I guess sometimes you have to put all those hours aside and just do what you like to do. Right Barry Humphries?

What Super Mario Bros teaches us about motivation

in Editor Pick/Media Psychology/Work Psychology by

People who were around during the moon landings often tell me what it was like that day. I don’t really have a moon landing story. But I can tell you about the time I was a kid and I first witnessed the launch of the video game, Super Mario Bros, on my friend’s television.

There were the obstacles, jumps, magic mushrooms and endless falls down bottomless pits. Quirky sounds triumphantly proclaimed growth, progress and victory. Goals were signalled with flags and celebrated with fireworks.

Enemies came from below and above. Each one had its own personality. You could jump on the head of one enemy and squash it but the next one would be covered in spikes. Another would duck its head in its shell, which would then ricochet off a wall and return to knock you over.

Kids all over the world were hurling their controllers around the room desperately trying to get this tiny little Mario sprite to reach the goal of rescuing the princess. Nobody really cared who the princess was or why she was even captured in the first place.

There was no genuine reward other than the pure satisfaction of getting to the end. Forget all the textbooks on motivation. Nintendo had captured it in a bottle, like lightning.


Gamification…not that gimmick again!

Let’s jump forward say, 20 years or so. The term ‘gamification’ took hold and spawned some innovative ‘game-based’ problem-solving approaches as well as setting millions of eyes rolling. It was gimmicky, like a typical management fad and seemed to trivialise our important day-to-day jobs.

My eyes weren’t rolling, though. The eight-year-old in me was grinning. I suspect I wasn’t the only one. Somewhere between adolescence and adulthood—whenever that transition is finalised—we all shift from embracing fun to becoming very serious about work. Work isn’t a video game. It’s business. And business is a serious affair, Dr Duck.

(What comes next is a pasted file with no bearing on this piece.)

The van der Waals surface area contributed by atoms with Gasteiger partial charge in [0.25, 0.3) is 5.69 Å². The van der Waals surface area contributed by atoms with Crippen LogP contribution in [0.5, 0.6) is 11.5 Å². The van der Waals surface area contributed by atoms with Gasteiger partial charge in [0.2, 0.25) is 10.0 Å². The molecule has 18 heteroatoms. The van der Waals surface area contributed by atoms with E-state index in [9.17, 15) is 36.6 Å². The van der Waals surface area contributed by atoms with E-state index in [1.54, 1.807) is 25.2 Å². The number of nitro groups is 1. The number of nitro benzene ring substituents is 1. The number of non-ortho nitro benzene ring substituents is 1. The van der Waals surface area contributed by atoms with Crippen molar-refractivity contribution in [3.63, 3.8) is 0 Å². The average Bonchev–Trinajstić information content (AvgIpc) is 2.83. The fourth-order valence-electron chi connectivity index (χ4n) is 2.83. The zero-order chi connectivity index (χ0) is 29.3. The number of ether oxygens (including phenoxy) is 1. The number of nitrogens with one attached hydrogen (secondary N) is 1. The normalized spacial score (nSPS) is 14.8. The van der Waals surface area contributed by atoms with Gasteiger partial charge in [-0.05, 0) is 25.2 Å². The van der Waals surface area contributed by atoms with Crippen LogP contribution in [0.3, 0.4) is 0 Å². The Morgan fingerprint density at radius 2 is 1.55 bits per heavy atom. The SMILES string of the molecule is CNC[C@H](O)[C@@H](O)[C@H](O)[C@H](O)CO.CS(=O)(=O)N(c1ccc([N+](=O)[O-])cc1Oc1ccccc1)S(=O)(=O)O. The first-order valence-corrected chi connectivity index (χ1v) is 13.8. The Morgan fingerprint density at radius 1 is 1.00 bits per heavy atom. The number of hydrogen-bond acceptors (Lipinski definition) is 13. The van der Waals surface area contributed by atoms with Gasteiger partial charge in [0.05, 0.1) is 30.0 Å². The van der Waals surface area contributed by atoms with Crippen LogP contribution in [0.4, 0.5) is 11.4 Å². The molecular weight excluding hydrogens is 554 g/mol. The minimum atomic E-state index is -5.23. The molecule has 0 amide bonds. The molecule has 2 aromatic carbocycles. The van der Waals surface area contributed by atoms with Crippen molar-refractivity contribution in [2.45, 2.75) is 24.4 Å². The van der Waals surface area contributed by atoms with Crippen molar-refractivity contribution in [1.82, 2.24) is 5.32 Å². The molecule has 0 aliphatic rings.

For those of you unfamiliar with gamification, the idea was to use the elements that make a video game so engaging and apply them to the way we go about work. The best gamification has already been applied without you realising it. There are the subtle movements and sounds your phone makes when you activate it. The various apps you use have adopted gamification principles, like including avatars, scores and rating systems.

Fortunately, gamification doesn’t have to be a management fad in my line of work. As a psychologist, I became curious as to the underlying mechanisms that make video games so engaging. Here are a few observations:


Meaningless scores and progress

Video games are addictive because they provide an ongoing sense of progress. I remember adults observing Super Mario when I was a child. They seemed to link the objective of the game to the score in the corner.

The score, however, was never the goal. Unlike earlier video games, like Space Invaders, where high scores were presented on a screen, in Super Mario Bros the score was never compared to other users. It was the mere feeling of progress that was motivating.

Adults filtered the goal of the game with their own orderly logic. There had to be some reward in reaching the end. However, like any good job, the work in of itself was the reward.


Power mushroom sounds

In a recent job I was informed by the IT professionals that office computers shouldn’t have sounds as they are distracting. No doubt this was correct but I grieved the lost possibility of using sound as subtle motivator.

Think about how often sound enriches our experience. There’s the sound of unwrapping a present, the crunch of fresh popcorn at the cinema, the satisfying click of the mouse, the music the pumps through your headphones on the train or when you go for a run.

Think of how much less impact a film like Star Wars would have without the blaring themes of John Williams or Darth Vader’s creepy breathing.

Super Mario Bros was known for its joyful tune as well as little blasts of sound effects for everything you did. Grab a mushroom and the game makes a satisfying sound signifying augmentation. Get hit by a bad guy and the music makes noise representing sorrow and misfortune.

The sounds are like a commentary on the drama and reinforce positive performance.


The bottomless pit learning curves

Super Mario teaches us a lot about learning too. When you first play the game, you die…a lot. It’s annoying but with every new try, you make it a little bit further and there are milestones that help you on the way. Doesn’t that sound like how a workplace should function?

Unfortunately, with most workplaces, we hire ‘qualified’ and ‘competent’ people so we don’t have to go through all that. Human beings are sometimes treated like assets that are installed and then simply operate as per specification.